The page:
On infrastructure, the Jubilee government stands heads and shoulders above its predecessors, and has been without peer.
In line with our proactive policy of matching rhetoric with concrete action, the the government has worked hard to implement and bring to completion a number of critical road projects that were previously no more than just a catalogue of good intentions on paper.
We have done — and continue to do — this in all parts of the country, without partiality, and citizens are beginning to reap the economic and social benefits of these projects.
The plan to tarmac the Kibwezi-Kitui Road dates back to 2011, when the government entered into an agreement with Sinohydro Corporation of China for the construction of the 145km stretch at a cost of Sh18.4 billion.
This was a pre-condition for the receipt of financial support from the China Export Import Bank.
Five years later, and with the coming to power of the Jubilee administration, the scope of works would be changed, increasing the length of road to 192Km but retaining the cost.
The latest scope includes the following sections and details: Kibwezi-Kitui (145km); Kabati-Migwani (16.7km); Kibwezi Township (3km); Ikutha Township (3 km); Mutomo Township (4km); Kitui Township (3km); interchanges at Kibwezi and Kitui; rehabilitation of the Kitui-Kabati Road and social amenities on the Kibwezi-Kitui Road.
The now 420km road will be implemented by the Sinohydro Corporation Ltd under an Engineer Procure Construct contract. The government of Kenya and China Exim Bank jointly finance the project.
For ease of implementation, it has been divided into three phases — Kibwezi-Mutomo-Kitui (145km); Kitui-Mwingi-Kandwia (103km) and lastly, Kandwia-Tseikuru-Usueni-Mikinduri-Muriri (172km) — which will be worked on concurrently. Completion is expected in December 2019
President Uhuru Kenyatta officially launched the project on December 6, 2016 and work is continuing apace on the 145 km Kibwezi-Kitui segment, easily one of the most famous roads in Ukambani.
The project has commenced in earnest, with construction already underway on two fronts, while the design work for almost 40km has been completed in detail.
Supervision by the Kenya National Highways Authority appointed consultant is on schedule. The contractor has mobilised substantial number of equipment and human resource capacity to fully engage in the project.
Even then, the project has not been without its challenges. Key among these is the imposition of fees and levies on the contractor, principally by the government of Kitui, which it is enforcing through a clampdown on its vehicles and equipment.
There is also need for re-location of electricity poles that are not aligned with the road. It is hoped that these will be resolved through ongoing engagement between the county and Kenya Power.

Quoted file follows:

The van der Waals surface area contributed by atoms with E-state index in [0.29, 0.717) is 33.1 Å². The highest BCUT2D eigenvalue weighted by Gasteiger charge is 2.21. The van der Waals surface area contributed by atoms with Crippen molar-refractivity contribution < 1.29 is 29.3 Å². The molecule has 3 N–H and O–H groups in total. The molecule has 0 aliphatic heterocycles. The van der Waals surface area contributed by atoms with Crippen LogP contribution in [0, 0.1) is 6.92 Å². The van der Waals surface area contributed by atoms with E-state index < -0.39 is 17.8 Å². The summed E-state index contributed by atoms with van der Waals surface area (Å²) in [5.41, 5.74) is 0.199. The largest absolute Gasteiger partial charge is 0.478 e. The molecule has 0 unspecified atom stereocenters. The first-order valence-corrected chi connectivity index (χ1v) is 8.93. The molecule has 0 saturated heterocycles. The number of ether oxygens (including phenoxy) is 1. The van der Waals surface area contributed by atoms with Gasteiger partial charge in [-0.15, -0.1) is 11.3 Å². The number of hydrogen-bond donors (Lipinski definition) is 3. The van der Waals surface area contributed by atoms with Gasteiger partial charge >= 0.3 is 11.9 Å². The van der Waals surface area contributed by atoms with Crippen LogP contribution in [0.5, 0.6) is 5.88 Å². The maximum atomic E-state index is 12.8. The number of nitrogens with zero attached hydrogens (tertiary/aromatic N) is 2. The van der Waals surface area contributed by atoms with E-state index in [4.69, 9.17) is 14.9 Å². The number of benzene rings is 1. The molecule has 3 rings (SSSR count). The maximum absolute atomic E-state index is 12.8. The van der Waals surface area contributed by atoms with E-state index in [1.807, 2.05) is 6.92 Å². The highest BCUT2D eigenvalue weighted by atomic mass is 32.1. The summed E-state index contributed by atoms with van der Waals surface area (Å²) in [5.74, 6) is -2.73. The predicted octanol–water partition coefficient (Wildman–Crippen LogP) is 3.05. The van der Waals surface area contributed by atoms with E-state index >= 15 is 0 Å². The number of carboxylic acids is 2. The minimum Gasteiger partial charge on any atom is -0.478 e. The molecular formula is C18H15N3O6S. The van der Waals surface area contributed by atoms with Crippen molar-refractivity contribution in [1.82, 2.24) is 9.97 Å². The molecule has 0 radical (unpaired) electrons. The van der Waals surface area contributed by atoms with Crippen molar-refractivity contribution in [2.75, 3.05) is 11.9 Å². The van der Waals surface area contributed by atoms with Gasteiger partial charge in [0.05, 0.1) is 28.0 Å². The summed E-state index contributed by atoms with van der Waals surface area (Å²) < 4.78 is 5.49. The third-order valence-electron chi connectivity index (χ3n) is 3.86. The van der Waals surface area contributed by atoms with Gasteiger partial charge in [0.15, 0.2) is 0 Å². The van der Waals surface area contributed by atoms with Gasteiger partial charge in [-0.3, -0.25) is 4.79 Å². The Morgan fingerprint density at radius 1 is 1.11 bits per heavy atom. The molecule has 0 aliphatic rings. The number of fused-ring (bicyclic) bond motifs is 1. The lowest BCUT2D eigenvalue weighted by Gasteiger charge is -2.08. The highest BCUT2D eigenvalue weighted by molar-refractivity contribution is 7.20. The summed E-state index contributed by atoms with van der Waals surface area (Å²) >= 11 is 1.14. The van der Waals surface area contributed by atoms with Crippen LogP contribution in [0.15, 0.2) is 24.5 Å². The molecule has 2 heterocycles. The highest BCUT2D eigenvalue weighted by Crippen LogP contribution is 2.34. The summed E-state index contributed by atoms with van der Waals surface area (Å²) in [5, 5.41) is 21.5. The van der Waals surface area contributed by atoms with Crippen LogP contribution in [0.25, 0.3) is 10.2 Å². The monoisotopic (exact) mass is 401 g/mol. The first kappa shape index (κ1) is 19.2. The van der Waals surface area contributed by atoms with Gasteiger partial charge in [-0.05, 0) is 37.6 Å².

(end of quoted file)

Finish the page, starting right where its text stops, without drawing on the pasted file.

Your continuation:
Being part of the larger Mombasa – Addis Ababa Corridor which links the Mombasa –Nairobi Highway at Kibwezi and the Nairobi –Addis Ababa Highway at Isiolo, this project provides an alternative, shorter route to Moyale and ultimately Addis Ababa in Ethiopia.
With this option, traffic headed to these areas from Mombasa need not pass through Nairobi.
But the transformative potential of the Kibwezi-Kitui-Mwingi - Usueni - Mikinduri–Muriri road lies in its huge economic promise.
First off, this road will open up huge swathes of Northern Kenya, exposing them to modern commerce and socio-economic contact and in the process, unlocking the potential of six Counties —Makueni, Kitui, Tharaka Nithi, Meru, Isiolo, and Marsabit. Embu will not be left out of the benefits, thanks to the Chiakariga-Ena Road.
In the process, it will greatly improve trade between the Mount Kenya region, Lower Eastern and Coast.
Travel time between Kibwezi and Usueni will be materially reduced, greatly improving movement of goods and people, and security.
Agriculture will be a key beneficiary as transportation of agricultural produce from Kitui and Tharaka Nithi counties to the nearby towns will now be much easier and more efficient, contributing to improved food security and distribution in Eastern region in general.
Another sector that is expected to receive a boost is tourism through improved links to Tsavo East National Park, Kitui South Game Reserve, Mwingi National Reserve, Meru National Park and Kora Game Reserve.
The road traverses a mineral-rich hinterland, with proven, commercially viable coal deposits in the Mui Basin; limestone at Mutomo; and iron ore at Ikutha.
The exploitation of these resources will be bolstered through better road links to markets and human capital.
Almost needless to say, and as experience has taught us, the completion of this road will bring with it other critical auxiliary infrastructure such as power, water, telecommunication and social amenities, providing a strong anchor for the economic take-off of an area that has hitherto been under-served by such.
This project will be a major boost towards underwriting the long-term development and overall viability of the Mombasa-Isiolo-Moyale Corridor, and the Lapsset project.
The author is the Principal Secretary for the department of Infrastructure